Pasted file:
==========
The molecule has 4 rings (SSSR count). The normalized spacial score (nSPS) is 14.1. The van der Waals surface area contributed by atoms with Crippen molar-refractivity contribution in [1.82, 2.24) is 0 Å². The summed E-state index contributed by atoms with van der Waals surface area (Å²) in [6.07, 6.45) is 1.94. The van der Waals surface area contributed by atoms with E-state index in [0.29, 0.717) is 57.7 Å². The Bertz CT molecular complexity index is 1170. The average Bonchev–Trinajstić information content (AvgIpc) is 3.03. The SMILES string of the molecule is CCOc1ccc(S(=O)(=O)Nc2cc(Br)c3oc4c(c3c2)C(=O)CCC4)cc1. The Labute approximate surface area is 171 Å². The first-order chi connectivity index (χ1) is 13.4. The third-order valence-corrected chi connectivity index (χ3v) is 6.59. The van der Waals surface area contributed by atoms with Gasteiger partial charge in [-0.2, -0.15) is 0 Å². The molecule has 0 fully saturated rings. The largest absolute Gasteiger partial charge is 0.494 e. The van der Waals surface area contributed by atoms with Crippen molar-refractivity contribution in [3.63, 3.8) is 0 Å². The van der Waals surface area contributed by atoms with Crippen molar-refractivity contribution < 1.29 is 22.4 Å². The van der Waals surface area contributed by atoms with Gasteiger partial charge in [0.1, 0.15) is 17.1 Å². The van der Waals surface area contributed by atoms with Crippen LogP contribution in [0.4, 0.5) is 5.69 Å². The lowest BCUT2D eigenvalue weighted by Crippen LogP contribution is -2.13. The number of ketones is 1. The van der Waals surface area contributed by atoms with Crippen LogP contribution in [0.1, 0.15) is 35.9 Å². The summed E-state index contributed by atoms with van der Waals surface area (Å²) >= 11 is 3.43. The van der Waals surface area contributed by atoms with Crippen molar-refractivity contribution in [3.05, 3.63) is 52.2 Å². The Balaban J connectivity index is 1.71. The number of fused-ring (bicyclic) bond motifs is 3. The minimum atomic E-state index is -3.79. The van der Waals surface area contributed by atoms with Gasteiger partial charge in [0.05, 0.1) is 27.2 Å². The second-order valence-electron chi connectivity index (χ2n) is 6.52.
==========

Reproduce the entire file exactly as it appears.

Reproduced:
The molecule has 4 rings (SSSR count). The normalized spacial score (nSPS) is 14.1. The van der Waals surface area contributed by atoms with Crippen molar-refractivity contribution in [1.82, 2.24) is 0 Å². The summed E-state index contributed by atoms with van der Waals surface area (Å²) in [6.07, 6.45) is 1.94. The van der Waals surface area contributed by atoms with E-state index in [0.29, 0.717) is 57.7 Å². The Bertz CT molecular complexity index is 1170. The average Bonchev–Trinajstić information content (AvgIpc) is 3.03. The SMILES string of the molecule is CCOc1ccc(S(=O)(=O)Nc2cc(Br)c3oc4c(c3c2)C(=O)CCC4)cc1. The Labute approximate surface area is 171 Å². The first-order chi connectivity index (χ1) is 13.4. The third-order valence-corrected chi connectivity index (χ3v) is 6.59. The van der Waals surface area contributed by atoms with Gasteiger partial charge in [-0.2, -0.15) is 0 Å². The molecule has 0 fully saturated rings. The largest absolute Gasteiger partial charge is 0.494 e. The van der Waals surface area contributed by atoms with Crippen molar-refractivity contribution in [3.63, 3.8) is 0 Å². The van der Waals surface area contributed by atoms with Crippen molar-refractivity contribution < 1.29 is 22.4 Å². The van der Waals surface area contributed by atoms with Gasteiger partial charge in [0.1, 0.15) is 17.1 Å². The van der Waals surface area contributed by atoms with Crippen LogP contribution in [0.4, 0.5) is 5.69 Å². The lowest BCUT2D eigenvalue weighted by Crippen LogP contribution is -2.13. The number of ketones is 1. The van der Waals surface area contributed by atoms with Crippen LogP contribution in [0.1, 0.15) is 35.9 Å². The summed E-state index contributed by atoms with van der Waals surface area (Å²) >= 11 is 3.43. The van der Waals surface area contributed by atoms with Crippen molar-refractivity contribution in [3.05, 3.63) is 52.2 Å². The Balaban J connectivity index is 1.71. The number of fused-ring (bicyclic) bond motifs is 3. The minimum atomic E-state index is -3.79. The van der Waals surface area contributed by atoms with Gasteiger partial charge in [0.05, 0.1) is 27.2 Å². The second-order valence-electron chi connectivity index (χ2n) is 6.52.